Erik Morinaga (C’16) stands out in the Penn Bookstore Starbucks. A sticker with the Marines motto—Semper Fi , Latin for “always faithful”—envelops the back of his laptop. The back of his shirt lists names of fallen Marines. He sits ramrod–straight in a wooden chair that seems a little too small for him—another leftover habit from the Marines, he says, like the compulsive need to exercise or his meticulous study schedule. His voice stays quiet throughout our conversation, while he discusses beheadings and weapons swaddled in burqas, the right way to oil an AK–47, the man his team killed who died with a light smile frozen on his face.
“I kind of believe that when you die, you have a moment,” Erik says. “You leave your last thoughts on your face. With this guy...he believed in what he was fighting for, and he had the balls to go fight for it. So I respect him.” He pauses.
For Erik and other veterans on campus, higher education is more than a launch- pad for future success or a LinkedIn tagline: it’s a step in adapt- ing from soldier to civilian. At Penn, the transition isn’t seamless. The story of veterans at Penn is one of awkward questions, rushed interactions, the sense that you don’t belong and the incredible fact that the bombs and bunkers and bullets are all behind you. Penn doesn’t know how to handle the military, because unless you were there—unless you sacrificed and served—you just can’t understand.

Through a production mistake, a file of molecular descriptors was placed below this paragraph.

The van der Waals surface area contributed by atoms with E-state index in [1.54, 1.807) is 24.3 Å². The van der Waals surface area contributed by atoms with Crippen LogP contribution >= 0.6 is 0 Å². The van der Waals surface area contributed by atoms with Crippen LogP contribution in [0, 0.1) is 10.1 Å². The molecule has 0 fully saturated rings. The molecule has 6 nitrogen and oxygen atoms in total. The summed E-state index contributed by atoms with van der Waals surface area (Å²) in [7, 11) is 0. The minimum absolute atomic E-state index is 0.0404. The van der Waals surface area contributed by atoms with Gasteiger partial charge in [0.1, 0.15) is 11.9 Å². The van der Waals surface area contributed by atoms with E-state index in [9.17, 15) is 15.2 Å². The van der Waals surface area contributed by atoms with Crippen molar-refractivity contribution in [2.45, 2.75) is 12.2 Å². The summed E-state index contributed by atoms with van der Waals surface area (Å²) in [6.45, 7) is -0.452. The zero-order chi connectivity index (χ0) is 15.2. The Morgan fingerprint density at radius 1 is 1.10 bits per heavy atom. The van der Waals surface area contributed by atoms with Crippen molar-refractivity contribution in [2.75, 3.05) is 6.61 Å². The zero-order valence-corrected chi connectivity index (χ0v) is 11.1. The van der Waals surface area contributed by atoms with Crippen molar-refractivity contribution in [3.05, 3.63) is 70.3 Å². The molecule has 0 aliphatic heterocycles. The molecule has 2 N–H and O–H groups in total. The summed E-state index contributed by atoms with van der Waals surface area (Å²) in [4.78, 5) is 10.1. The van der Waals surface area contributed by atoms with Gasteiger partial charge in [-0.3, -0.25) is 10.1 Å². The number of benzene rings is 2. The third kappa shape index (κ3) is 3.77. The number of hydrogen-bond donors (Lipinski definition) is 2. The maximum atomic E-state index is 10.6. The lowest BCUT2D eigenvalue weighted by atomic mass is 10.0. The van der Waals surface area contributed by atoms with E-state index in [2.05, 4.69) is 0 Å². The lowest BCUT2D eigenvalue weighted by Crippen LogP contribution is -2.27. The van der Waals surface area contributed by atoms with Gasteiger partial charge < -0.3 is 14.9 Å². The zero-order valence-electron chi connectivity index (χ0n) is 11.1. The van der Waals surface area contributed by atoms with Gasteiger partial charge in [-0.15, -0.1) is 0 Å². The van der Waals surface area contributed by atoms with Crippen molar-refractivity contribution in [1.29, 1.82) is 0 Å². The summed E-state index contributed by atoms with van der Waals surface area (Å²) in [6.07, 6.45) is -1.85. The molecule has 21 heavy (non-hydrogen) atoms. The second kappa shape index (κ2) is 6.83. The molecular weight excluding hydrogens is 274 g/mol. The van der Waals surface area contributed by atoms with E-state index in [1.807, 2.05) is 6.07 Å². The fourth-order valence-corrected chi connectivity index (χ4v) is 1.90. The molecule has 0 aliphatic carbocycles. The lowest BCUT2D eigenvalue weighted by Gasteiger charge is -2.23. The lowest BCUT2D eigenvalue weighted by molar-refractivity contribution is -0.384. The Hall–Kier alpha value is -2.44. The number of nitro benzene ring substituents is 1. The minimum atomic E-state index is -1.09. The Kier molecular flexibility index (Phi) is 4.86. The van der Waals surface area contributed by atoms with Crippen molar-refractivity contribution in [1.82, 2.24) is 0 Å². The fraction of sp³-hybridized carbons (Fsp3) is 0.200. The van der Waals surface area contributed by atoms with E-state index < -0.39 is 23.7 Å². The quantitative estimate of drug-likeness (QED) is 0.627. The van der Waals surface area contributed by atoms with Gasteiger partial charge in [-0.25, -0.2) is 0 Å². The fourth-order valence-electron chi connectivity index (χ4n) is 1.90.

He sighs, “In the army, we used to say, America isn’t at war. America’s at the mall.”
Evan Saltzman (C’16), who served in the Israel Defense Force (IDF) from 2011 to 2013, knew he wanted to join the military in high school. The process for an American to apply to the IDF features different steps than the process for Israeli natives; Evan spent a month meeting with government agencies, proving that he was Jewish and that he was fit to serve. But throughout the process—and his service as a paratrooper—he remained confident in his decision to volunteer for the military. Both his grandparents were World War II veterans, Zionism is important to him and, he says, “I figured I just needed to go and do it.”
“If I started my life, I would find reasons why I shouldn’t [join the IDF]. And there’s no better time than the present.”